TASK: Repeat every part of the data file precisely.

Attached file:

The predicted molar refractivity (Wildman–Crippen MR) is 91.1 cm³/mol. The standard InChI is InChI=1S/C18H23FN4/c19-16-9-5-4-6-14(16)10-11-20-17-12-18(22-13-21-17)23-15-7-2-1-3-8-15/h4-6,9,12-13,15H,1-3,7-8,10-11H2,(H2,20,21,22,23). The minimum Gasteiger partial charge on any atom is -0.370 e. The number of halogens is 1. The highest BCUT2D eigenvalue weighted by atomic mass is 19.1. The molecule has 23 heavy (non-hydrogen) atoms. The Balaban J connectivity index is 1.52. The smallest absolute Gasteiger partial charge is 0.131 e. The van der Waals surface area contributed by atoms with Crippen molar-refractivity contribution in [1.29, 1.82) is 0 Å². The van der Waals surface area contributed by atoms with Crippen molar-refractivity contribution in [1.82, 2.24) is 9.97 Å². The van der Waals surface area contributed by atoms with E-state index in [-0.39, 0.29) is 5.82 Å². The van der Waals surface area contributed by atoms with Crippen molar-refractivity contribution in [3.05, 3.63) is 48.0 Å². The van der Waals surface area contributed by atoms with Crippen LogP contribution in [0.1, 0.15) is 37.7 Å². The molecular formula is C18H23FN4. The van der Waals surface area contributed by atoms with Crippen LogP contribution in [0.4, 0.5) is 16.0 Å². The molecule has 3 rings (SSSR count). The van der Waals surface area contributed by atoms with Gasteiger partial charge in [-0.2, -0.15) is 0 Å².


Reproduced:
The predicted molar refractivity (Wildman–Crippen MR) is 91.1 cm³/mol. The standard InChI is InChI=1S/C18H23FN4/c19-16-9-5-4-6-14(16)10-11-20-17-12-18(22-13-21-17)23-15-7-2-1-3-8-15/h4-6,9,12-13,15H,1-3,7-8,10-11H2,(H2,20,21,22,23). The minimum Gasteiger partial charge on any atom is -0.370 e. The number of halogens is 1. The highest BCUT2D eigenvalue weighted by atomic mass is 19.1. The molecule has 23 heavy (non-hydrogen) atoms. The Balaban J connectivity index is 1.52. The smallest absolute Gasteiger partial charge is 0.131 e. The van der Waals surface area contributed by atoms with Crippen molar-refractivity contribution in [1.29, 1.82) is 0 Å². The van der Waals surface area contributed by atoms with Crippen molar-refractivity contribution in [1.82, 2.24) is 9.97 Å². The van der Waals surface area contributed by atoms with E-state index in [-0.39, 0.29) is 5.82 Å². The van der Waals surface area contributed by atoms with Crippen molar-refractivity contribution in [3.05, 3.63) is 48.0 Å². The van der Waals surface area contributed by atoms with Crippen LogP contribution in [0.1, 0.15) is 37.7 Å². The molecular formula is C18H23FN4. The van der Waals surface area contributed by atoms with Crippen LogP contribution in [0.4, 0.5) is 16.0 Å². The molecule has 3 rings (SSSR count). The van der Waals surface area contributed by atoms with Gasteiger partial charge in [-0.2, -0.15) is 0 Å².